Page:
Over the course of the past decade the United States, following decades of relative stagnation in oil production, has surprised many to become the largest oil producer in the world, exceeding Russia as well as Saudi Arabia. Latest daily production is just above 12.1 million barrels a day. In November 2018 for the first time in decades the US became a net oil exporter. The geopolitical implications to this energy boom in a world where oil determines the growth of entire economies, would appear to be great. Almost all the increase owes to the exploitation of what is called shale oil, unconventional oil found in shale rock formations. The US Department of Energy projects a rise to 8.8 million barrels daily from US shale oil alone, a new record. Now though, we are seeing the first clear signs that the “shale boom” could implode even faster than it rose. The implications for American foreign policy and global geopolitics and economics are significant.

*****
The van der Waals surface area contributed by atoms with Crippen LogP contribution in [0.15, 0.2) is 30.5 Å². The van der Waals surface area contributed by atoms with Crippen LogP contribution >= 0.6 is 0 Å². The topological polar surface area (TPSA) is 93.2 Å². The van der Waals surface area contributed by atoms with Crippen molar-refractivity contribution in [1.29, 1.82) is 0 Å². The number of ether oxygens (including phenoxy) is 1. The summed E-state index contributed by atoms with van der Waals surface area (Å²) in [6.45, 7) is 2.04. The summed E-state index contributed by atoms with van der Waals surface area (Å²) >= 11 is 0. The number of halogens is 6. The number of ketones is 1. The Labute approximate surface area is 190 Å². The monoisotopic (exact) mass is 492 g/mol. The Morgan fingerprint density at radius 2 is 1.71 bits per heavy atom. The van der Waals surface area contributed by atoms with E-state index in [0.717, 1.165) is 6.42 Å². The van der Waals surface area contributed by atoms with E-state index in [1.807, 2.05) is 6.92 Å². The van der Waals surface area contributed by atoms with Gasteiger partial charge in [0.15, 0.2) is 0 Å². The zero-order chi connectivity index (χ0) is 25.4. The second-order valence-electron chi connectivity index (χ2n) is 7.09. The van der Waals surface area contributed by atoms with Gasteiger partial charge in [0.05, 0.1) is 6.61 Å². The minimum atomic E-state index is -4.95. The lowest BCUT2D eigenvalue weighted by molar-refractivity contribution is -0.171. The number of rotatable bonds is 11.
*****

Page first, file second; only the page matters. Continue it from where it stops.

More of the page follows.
The ‘Fracking’ Revolution
The idea of extracting oil or natural gas embedded in shale rocks has been known for years. However shale oil, or tight oil as it is known, first became economical with introduction of new horizontal drilling techniques combined with oil prices of $100 a barrel or more. This was about two decades ago.
In hydraulic fracturing or fracking, oil embedded in shale rock thousands of feet down is injected with a high pressure mix of water, lots of it, mixed with chemicals and sand. The de facto sand blasting creates fissures where oil can flow into the oil pipeline. The actual drilling of a shale well is only about 30-40% of the total cost. Up to 55-70% are from completion which includes actual fracking. The independent oil consultancy, Wood Mackenzie, recently estimated that the USA held an impressive 60% of all world shale reserves that are economically viable at oil prices of $60 per barrel or less.
Now it begins to get interesting. The current price for the West Texas Intermediate marker grade of oil is around $58 a barrel, where it has been for months. The price has not shot up as many expected despite the disruptions in Venezuela, in Iran and around the Persian Gulf.